So among this group, Lopez and Gonzalez stand out as hitters who got in a groove in the 2009 WBC and stayed in said grooves in the regular season. Everyone else pretty much carried on as they'd been carrying on.
All in all, there are 35 different cases recounted above. The breakdown is: 16 up trenders, 11 down trenders and eight even trenders. Based on that data and the fact that many of the downers can be chalked up to forces other than the WBC, the Classic is more likely to either help hitters or make no difference at all than it is to hurt them.
Hitters, therefore, shouldn't avoid it for fear of having their production thrown for a loop.
The WBC comes at a time of year when starting pitchers are focused on building up arm strength and finding their stride. Hence the reason why everyone freaks out so much about the WBC potentially ruining MLB starting pitchers.
Because of this, starting pitchers are always going to be more worried about injuring themselves than other players. But should they fear a performance decline even if they survive the WBC?
Let's see. Here's a look at some notable starters from the 2006 WBC, with the requirements being 20-ish starts in 2005, multiple starts in the WBC and 20-ish starts in 2006.
|Player||2005 GS/IP||2005 ERA||WBC GS/IP||WBC ERA||2006 GS/IP||2006 ERA||Trend|
The count: 11 pitchers, nine down, two even and zero up.
In other words: Yikes.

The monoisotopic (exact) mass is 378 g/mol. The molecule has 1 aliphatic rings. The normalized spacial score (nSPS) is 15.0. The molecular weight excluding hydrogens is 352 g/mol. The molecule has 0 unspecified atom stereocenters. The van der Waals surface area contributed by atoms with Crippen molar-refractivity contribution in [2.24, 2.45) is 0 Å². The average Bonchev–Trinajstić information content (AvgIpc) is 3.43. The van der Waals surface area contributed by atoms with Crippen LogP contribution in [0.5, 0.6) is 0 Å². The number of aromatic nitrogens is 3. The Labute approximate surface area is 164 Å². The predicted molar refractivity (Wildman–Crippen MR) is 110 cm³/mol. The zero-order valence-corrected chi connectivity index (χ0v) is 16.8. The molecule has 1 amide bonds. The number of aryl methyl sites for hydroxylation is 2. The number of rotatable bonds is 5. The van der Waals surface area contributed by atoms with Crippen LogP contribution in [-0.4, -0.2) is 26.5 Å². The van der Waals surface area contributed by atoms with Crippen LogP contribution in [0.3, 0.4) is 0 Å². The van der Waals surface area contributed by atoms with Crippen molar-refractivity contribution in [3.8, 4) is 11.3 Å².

There's little worth noting in regards to the even trenders. Johan Santana had a brilliant season in 2005, pitched well in the WBC and then had another brilliant season in 2006. It was no fluke either, as both his FIP (Fielding Independent Pitching)and xFIP (Expected Fielding Independent Pitching) stayed steady and the velocity records at FanGraphs show no glaring drop-off in heat.
Daniel Cabrera still wasn't very good in 2006, but he wasn't much worse than he was in 2005. FanGraphs velo records show Cabrera did lose some velocity, but his bigger issue in 2006 was a huge spike in walks. However, he helped himself offset that by striking out more hitters (FanGraphs).
Among the downers, the one guy who can be completely forgiven is Roger Clemens. To go from a 1.87 ERA to a 2.30 ERA is no crime, especially not when one does so after coming out of retirement.
Just as Clemens was himself following the 2006 WBC, the same can really be said of Joel Pineiro and Odalis Perez. They were coming off lousy seasons in 2005 and had lousy seasons again in 2006.
Pineiro saw his strikeouts decrease, his walks increase and his ERA, FIP and xFIP increase across the board (FanGraphs). He'd been on thin ice for two years before 2006, and it finally broke even despite his strong showing in the WBC. It's possible he overexerted himself, but the velocity charts show no glaring changes in Pineiro's heat.